Tucker: Why won't Joe Biden show us Ketanji Brown Jackson's LSAT scores?

Tucker: Why won't Joe Biden show us Ketanji Brown Jackson's LSAT scores?

He got clobbered for this on social media last night by lawyers right and left. Some said that in decades of hiring associates at their firms, they’ve never once asked for an LSAT score. Why would they? The LSAT is the test you take to get into law school, a crude measure of how well you’ll be able to handle legal work intellectually. By the time you’re out of law school and looking for jobs, there are many better indicators — your grades, your work on the law review, your clerkships.

By the time you’re in contention for a Supreme Court seat, you have decades of practice behind you. Even if you’ve never been a judge, which Elena Kagan wasn’t before she was elevated, you’ll have either a body of legal scholarship to your name as an academic or an exalted record of successful appellate appearances. If you are a judge, as Ketanji Brown Jackson has been for nearly 10 years, you’ll have written dozens or hundreds of judicial opinions on which you might be properly assessed.

Asking a Supreme Court nominee for their LSAT scores is a bit like scouting a major league prospect by asking what his batting average was in little league. It’s absurd, which is why no one bothered to ask Neil Gorsuch, Brett Kavanaugh, or Amy Coney Barrett for their scores. Only the black nominee is asked for proof of basic intellectual competence, her Harvard pedigree, Supreme Court clerkship, and years on the bench notwithstanding.

Carlson began his segment last night this way:

“Biden went on to mention someone called Ketanji Brown Jackson,” Carlson said on his show Wednesday night.

“That’s not a name most Americans know because Ketanji Brown Jackson has been an appellate judge for less than a year. But Joe Biden assured us she is, quote, ‘one of our top legal minds.'”

He then played a clip from Biden’s address, where the president noted that nominating someone to the Supreme Court is one of the “most serious” constitutional responsibilities of a president.

“So, is Ketanji Brown Jackson—a name that even Joe Biden has trouble pronouncing—one of the top legal minds in the entire country?” Carlson went on.

The gratuitous dig at her untraditional name was a nice touch for the peanut gallery. The finish:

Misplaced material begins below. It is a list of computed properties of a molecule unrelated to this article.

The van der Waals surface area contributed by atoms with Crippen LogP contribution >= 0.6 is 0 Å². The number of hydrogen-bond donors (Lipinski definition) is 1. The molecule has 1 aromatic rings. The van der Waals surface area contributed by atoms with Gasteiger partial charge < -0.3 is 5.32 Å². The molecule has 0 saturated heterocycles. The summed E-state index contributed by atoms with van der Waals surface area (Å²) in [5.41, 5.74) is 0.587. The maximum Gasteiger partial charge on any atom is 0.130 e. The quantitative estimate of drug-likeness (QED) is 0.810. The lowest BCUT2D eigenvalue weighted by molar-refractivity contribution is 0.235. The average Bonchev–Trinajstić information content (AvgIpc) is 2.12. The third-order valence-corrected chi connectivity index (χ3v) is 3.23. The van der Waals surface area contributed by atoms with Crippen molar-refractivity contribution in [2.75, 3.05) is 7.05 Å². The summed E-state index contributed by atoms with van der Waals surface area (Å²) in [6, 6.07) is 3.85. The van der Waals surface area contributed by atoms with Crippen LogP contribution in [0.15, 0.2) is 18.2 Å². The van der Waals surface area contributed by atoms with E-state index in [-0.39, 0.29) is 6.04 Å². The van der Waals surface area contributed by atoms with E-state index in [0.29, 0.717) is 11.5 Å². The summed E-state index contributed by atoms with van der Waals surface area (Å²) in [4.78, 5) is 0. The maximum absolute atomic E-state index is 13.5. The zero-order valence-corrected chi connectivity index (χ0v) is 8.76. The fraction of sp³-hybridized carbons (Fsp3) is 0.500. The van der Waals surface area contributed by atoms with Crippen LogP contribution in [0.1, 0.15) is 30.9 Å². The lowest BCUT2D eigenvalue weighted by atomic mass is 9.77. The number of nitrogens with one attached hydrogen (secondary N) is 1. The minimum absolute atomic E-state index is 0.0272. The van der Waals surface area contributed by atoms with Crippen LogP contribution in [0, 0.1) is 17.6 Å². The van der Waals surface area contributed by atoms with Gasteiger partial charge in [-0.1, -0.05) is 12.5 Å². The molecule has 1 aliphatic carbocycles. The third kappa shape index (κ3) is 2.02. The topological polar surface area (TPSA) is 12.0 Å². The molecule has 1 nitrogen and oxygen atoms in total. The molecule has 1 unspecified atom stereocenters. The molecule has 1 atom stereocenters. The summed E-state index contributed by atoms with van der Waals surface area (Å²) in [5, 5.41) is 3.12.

I don’t know how to read that except as suggesting that an African-American being a “top legal mind” is so unlikely that hard proof should be offered to support the claim. I assume Carlson would say that Joe Biden, not he, is the one who raised doubts about Jackson’s abilities by insisting on screening candidates for this seat by race and gender. If the president was dead set on picking a black woman to the exclusion of other candidates, isn’t it fair to question whether his candidate is as qualified as those who’ve been excluded?

Well, no. Not unless you assume that there’s no such thing as a well qualified African-American woman candidate, such that Biden might have to reach down to the ranks of mediocrities to find someone worth nominating. To suspect that Jackson is unfit despite her stellar credentials, one has to suspect that every black woman accomplished in law could only have gotten where she is due to affirmative action.

If you don’t believe me that Jackson is qualified, whatever her LSAT scores might have been, will you believe this guy? Michael Luttig is a former federal appellate judge and rock-ribbed conservative, a man who was once a shortlister for a Court vacancy under Republican presidents. He speaks glowingly of Jackson:

Most Republicans will ignore his advice. Jackson may be qualified but she’s also a liberal, one who’s cagily dodged questions about the “living Constitution” in her prior confirmation hearings. The cutthroat atmosphere of Supreme Court nominations over the past 20 years has led senators from both parties to view ideology, not just qualifications, as a litmus test worthy of voting no, which is how we ended up with nominees as stellar as Gorsuch and Barrett barely squeaking through. It would be nice if that trend reversed — Luttig is clearly nudging the GOP to make the first move — but in an age in which most senators have more to fear from primaries than general elections, it’s unlikely. Which Republican incumbent wants the hassle of voting yes and then finding himself the target of a furious Carlson monologue because he never asked to see Jackson’s fifth-grade report card?

Here’s “The View” reacting to last night’s segment … not well.

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